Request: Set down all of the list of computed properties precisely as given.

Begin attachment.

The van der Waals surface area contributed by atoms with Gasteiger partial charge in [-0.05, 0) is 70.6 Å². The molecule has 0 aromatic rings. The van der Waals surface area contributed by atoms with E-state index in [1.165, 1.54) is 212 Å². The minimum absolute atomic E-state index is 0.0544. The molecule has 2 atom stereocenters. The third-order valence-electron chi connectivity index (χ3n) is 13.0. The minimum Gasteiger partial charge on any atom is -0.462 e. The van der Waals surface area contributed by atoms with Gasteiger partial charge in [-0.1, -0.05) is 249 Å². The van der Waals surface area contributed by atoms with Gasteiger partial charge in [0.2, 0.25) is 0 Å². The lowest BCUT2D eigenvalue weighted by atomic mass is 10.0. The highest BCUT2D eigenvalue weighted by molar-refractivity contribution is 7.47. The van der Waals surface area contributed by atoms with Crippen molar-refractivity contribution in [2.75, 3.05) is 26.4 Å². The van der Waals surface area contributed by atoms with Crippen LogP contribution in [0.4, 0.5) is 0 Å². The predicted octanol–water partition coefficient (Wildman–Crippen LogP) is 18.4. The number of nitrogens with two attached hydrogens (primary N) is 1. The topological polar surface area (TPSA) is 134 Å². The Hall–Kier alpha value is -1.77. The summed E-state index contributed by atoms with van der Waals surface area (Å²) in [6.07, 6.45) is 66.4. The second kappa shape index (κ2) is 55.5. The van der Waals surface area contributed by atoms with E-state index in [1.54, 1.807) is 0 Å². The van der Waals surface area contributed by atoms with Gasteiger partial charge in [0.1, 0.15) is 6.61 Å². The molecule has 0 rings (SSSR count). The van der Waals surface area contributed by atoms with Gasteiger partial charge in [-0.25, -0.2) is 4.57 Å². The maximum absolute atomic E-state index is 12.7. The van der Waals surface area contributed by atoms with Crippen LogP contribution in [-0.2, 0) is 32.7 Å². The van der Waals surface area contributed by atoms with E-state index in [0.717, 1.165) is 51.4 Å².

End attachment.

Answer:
The van der Waals surface area contributed by atoms with Gasteiger partial charge in [-0.05, 0) is 70.6 Å². The molecule has 0 aromatic rings. The van der Waals surface area contributed by atoms with E-state index in [1.165, 1.54) is 212 Å². The minimum absolute atomic E-state index is 0.0544. The molecule has 2 atom stereocenters. The third-order valence-electron chi connectivity index (χ3n) is 13.0. The minimum Gasteiger partial charge on any atom is -0.462 e. The van der Waals surface area contributed by atoms with Gasteiger partial charge in [-0.1, -0.05) is 249 Å². The van der Waals surface area contributed by atoms with Gasteiger partial charge in [0.2, 0.25) is 0 Å². The lowest BCUT2D eigenvalue weighted by atomic mass is 10.0. The highest BCUT2D eigenvalue weighted by molar-refractivity contribution is 7.47. The van der Waals surface area contributed by atoms with Crippen molar-refractivity contribution in [2.75, 3.05) is 26.4 Å². The van der Waals surface area contributed by atoms with Crippen LogP contribution in [0.4, 0.5) is 0 Å². The predicted octanol–water partition coefficient (Wildman–Crippen LogP) is 18.4. The number of nitrogens with two attached hydrogens (primary N) is 1. The topological polar surface area (TPSA) is 134 Å². The Hall–Kier alpha value is -1.77. The summed E-state index contributed by atoms with van der Waals surface area (Å²) in [6.07, 6.45) is 66.4. The second kappa shape index (κ2) is 55.5. The van der Waals surface area contributed by atoms with E-state index in [1.54, 1.807) is 0 Å². The van der Waals surface area contributed by atoms with Gasteiger partial charge in [0.1, 0.15) is 6.61 Å². The molecule has 0 rings (SSSR count). The van der Waals surface area contributed by atoms with Gasteiger partial charge in [-0.25, -0.2) is 4.57 Å². The maximum absolute atomic E-state index is 12.7. The van der Waals surface area contributed by atoms with Crippen LogP contribution in [-0.2, 0) is 32.7 Å². The van der Waals surface area contributed by atoms with E-state index in [0.717, 1.165) is 51.4 Å².